Born around this date is Mo Di, popularly known as Mozi. He becomes a philosopher during the 'Hundred Schools of Thought period in 'Warring States' China later in the fifth century (he dies around 391 BC). Periods of deep instability in societies often result in a flourishing of monastic or philosophical thought (sixth century AD Britain is no different), and China's Hundred Schools of Thought period is seen as a golden age of philosophy for the country. The movement is built in no small part on the back of the work carried out by Confucius.

Map of Late Zhou China c.400 BC
The Late Zhou period also heralded the 'Warring States Era' which saw almost three centuries of bitter rivalry and warfare between a mass of fractured Chinese kingdoms (click on map to show full sized)

469 BC

Confucius dies having so far failed in his mission to bring virtuousness to the country's rulers and moral values to the method of their rule. It would be too early for him to see any sign of the growing philosophical movement that has been inspired by his work. The warring states continue to fight until well after the last of the Zhou have fallen, but the ideas that Confucius leaves behind are taken up by his disciples and eventually reach a much wider audience.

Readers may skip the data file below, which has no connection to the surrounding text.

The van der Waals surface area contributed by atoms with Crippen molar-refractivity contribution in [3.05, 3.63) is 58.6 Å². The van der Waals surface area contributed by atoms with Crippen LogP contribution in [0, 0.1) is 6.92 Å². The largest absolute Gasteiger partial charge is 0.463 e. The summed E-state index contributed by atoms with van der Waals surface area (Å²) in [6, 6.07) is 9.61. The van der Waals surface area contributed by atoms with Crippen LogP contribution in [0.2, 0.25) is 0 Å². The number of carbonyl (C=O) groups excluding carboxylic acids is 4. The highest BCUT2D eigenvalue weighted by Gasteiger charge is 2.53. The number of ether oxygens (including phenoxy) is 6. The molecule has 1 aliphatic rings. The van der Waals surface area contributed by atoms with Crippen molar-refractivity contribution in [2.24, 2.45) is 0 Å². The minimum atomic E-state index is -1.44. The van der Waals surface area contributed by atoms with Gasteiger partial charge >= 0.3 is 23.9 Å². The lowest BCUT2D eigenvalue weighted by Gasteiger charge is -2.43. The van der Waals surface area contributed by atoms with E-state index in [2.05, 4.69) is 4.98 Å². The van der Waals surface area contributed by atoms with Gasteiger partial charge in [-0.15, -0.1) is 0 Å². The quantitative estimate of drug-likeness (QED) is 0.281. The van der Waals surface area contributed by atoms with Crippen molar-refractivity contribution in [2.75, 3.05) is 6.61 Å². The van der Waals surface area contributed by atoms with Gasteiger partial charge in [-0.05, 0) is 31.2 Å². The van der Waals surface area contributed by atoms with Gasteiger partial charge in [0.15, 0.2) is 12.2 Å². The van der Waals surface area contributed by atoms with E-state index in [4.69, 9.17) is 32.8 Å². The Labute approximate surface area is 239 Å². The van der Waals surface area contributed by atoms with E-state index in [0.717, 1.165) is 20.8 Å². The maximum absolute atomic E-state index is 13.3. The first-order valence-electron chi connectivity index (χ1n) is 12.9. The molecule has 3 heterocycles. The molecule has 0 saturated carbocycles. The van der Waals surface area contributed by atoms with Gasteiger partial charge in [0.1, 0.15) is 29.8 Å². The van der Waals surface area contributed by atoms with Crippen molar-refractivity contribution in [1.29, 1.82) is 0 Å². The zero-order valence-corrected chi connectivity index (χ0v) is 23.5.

403 BC

The three Jin states which had triggered the 'Warring States' period in the first place - Han, Wei, and Zhao - are officially recognised by Zhou Emperor Weillie Wang. The act effectively provides a closing bookend to the long-running 'Partion of Jin'. He organises them into feudal states so that they can act as a buffer between the core Zhou lands and the increasingly belligerent and independent-minded Qin - although at the moment the Qin technically remain an imperial subject. Unfortunately, all of the states are given a push by this act towards establishing themselves as kingdoms in their own right.

300s BC

Towards the end of China's 'Warring States' period, by the third century BC, the Xiongnu become a real threat to the north-western Chinese border. By this time the Lesser Yuezhi, formerly reliable jade traders to the Chinese, are better known as reliable horse traders. Jade is still included in trade, however.